As many readers of this blog will know I am particularly interested in hoverflies, that group of flies that mimic bees, wasps and other stinging insects. Hoverflies cannot sting or bite and there are around 250 species in the UK alone.
We are currently limited, due to COVID_19 lockdown restrictions to walks in the immediate local area. For us that means a local park and two local cemeteries. We're finding that these areas are great wildlife habitats, offering an interesting and often surprising variety of birds and insects.
I blogged on Saturday about the interesting intereactions between two species of solitary bees and a bee fly in the local park.
Today I thought I'd share some photos of some of the hoverflies we've seen in the cemeteries:
There are several species of Syrphus hoverfly which are so similar that you need to be a real expert to tell them apart. These are some of the most common hoverflies in the UK (there were probably a hundred of these hoverflies hovering around one single tree in one of the cemeteries today). This is a typical Syrphus:
Another very common group of hoverflies, again one which includes a number of species that are very difficult to tell apart is Eristalis (sometimes called the drone fly, given its similarity to male bees (drones)):
Many hoverflies have particularly appealing and distinctive patterns, like the Helophilus species, sometimes known as the footballer hoverfly (due to their patterning) or the sun fly because they particularly like to bask in the sun (again there are several Helophilus species that are very similar):
Another very distinctive hoverfly is Epistrophe eligans (though apparently it can be quite variable in appearance). I had never seen this hoverfly species before this year and now we're finding there are a good number of them in both the cemeteries we visit:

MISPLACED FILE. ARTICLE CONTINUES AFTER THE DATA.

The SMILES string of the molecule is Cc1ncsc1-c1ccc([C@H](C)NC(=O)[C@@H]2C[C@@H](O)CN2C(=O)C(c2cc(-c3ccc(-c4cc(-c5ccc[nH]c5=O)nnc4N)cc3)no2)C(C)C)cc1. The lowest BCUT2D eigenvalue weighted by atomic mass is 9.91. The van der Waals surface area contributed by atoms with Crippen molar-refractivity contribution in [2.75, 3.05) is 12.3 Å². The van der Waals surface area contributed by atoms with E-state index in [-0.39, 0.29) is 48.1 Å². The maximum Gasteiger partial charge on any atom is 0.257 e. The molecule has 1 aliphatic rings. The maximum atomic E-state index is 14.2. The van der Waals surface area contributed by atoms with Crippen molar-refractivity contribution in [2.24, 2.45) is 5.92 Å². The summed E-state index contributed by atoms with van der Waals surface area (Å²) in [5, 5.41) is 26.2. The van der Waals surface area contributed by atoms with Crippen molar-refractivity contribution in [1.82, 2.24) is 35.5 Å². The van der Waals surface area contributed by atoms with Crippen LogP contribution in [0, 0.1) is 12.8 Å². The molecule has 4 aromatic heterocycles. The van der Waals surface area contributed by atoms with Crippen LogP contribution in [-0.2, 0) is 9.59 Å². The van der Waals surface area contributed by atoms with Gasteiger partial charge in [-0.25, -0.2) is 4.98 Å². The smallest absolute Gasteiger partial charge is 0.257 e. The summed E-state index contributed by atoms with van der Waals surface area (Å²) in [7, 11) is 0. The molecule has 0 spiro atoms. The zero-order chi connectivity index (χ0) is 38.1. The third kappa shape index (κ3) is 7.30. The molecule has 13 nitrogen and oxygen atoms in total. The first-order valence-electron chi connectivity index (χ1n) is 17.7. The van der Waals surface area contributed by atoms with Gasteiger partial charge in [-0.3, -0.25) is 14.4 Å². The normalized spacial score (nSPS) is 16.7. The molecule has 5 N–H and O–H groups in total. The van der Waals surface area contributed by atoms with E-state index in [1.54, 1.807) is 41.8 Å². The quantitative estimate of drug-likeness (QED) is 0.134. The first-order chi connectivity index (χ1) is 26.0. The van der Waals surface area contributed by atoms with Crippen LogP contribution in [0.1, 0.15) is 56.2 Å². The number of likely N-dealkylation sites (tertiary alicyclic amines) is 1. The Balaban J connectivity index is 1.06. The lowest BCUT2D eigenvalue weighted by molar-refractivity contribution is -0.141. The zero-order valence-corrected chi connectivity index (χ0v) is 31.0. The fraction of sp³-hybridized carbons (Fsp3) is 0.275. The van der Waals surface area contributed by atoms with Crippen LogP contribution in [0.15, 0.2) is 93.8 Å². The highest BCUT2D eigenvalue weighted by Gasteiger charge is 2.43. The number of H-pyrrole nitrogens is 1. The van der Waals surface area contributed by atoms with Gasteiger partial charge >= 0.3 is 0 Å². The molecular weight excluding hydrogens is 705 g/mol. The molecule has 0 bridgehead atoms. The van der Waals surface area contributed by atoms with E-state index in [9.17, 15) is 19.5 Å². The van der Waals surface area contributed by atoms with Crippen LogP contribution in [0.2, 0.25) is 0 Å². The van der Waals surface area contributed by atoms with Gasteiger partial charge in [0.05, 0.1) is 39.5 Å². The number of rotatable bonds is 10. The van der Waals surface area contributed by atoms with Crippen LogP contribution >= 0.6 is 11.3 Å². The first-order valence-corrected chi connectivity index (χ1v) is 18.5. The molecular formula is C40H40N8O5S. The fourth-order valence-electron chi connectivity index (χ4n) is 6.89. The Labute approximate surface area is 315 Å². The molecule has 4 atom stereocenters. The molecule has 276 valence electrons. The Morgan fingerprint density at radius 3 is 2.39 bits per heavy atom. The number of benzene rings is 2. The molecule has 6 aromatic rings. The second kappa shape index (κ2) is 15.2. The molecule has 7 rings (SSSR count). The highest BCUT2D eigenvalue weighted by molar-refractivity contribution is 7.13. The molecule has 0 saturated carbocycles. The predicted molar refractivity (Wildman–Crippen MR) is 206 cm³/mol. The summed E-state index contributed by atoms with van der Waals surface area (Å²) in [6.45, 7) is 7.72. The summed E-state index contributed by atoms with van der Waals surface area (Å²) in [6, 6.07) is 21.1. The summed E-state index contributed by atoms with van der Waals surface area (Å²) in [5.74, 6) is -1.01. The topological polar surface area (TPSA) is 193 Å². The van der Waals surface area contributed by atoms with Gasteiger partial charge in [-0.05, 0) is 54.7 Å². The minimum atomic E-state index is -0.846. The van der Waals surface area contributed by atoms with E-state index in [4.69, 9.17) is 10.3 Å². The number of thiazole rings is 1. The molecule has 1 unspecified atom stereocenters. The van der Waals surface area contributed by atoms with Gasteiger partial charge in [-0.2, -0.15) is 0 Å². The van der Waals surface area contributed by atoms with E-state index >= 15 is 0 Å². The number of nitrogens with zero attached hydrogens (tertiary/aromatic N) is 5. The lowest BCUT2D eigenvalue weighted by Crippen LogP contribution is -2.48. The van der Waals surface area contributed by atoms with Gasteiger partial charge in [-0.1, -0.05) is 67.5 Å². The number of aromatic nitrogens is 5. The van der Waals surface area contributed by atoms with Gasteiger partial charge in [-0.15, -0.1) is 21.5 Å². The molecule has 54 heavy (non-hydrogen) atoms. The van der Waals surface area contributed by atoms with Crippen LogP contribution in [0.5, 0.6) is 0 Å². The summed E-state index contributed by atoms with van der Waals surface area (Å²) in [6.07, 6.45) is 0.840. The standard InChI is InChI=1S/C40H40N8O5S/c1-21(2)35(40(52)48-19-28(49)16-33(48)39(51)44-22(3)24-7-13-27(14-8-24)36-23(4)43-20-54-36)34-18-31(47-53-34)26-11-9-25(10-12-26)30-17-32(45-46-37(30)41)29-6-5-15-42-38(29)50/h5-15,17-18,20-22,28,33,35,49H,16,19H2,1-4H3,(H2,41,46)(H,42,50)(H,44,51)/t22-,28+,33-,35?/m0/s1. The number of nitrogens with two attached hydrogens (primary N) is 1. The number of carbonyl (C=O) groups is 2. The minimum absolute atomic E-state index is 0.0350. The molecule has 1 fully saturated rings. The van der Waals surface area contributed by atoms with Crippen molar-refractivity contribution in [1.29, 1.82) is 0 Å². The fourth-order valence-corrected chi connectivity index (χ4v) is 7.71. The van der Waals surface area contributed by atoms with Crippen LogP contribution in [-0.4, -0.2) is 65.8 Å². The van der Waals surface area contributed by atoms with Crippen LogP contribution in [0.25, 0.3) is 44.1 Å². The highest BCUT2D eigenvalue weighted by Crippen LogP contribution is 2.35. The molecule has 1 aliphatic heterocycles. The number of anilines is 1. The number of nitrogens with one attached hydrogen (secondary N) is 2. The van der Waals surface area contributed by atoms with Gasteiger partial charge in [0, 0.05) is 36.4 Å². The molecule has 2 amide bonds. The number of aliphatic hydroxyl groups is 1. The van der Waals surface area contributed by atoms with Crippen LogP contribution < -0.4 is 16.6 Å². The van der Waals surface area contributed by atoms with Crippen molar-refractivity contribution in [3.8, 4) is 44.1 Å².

Another hoverfly that I had never seen before this year is this Pipiza species, unusual in being very plain and dark:
If you're interested in finding out about UK hoverflies there are three good identification resources:
The Nature Spot Guide to Hoverflies.
All About Hoverflies page.
Steven Falk's Flickr album of Hoverfly photos.
The UK Hoverfly Facebook group is an invaluable resource, a very friendly group who are keen to welcome newcomers and help you to identify the hoverflies you've seen.
The pine hoverfly is a very rare species of hoverfly, found in the UK only in the Cairngorms. The Royal Zoological Society of Scotland are involved in conserving this species and you can find out more about their work in this short video.
On a different topic, I'm delighted to have a feature in the forthcoming Made at Home book, a collection of creative projects made under lockdown and raising funds for the homelessness charity CRISIS. The crowdfunder has already raised enough for the book to be produced, but is still open and you can donate or preorder a copy of the book here.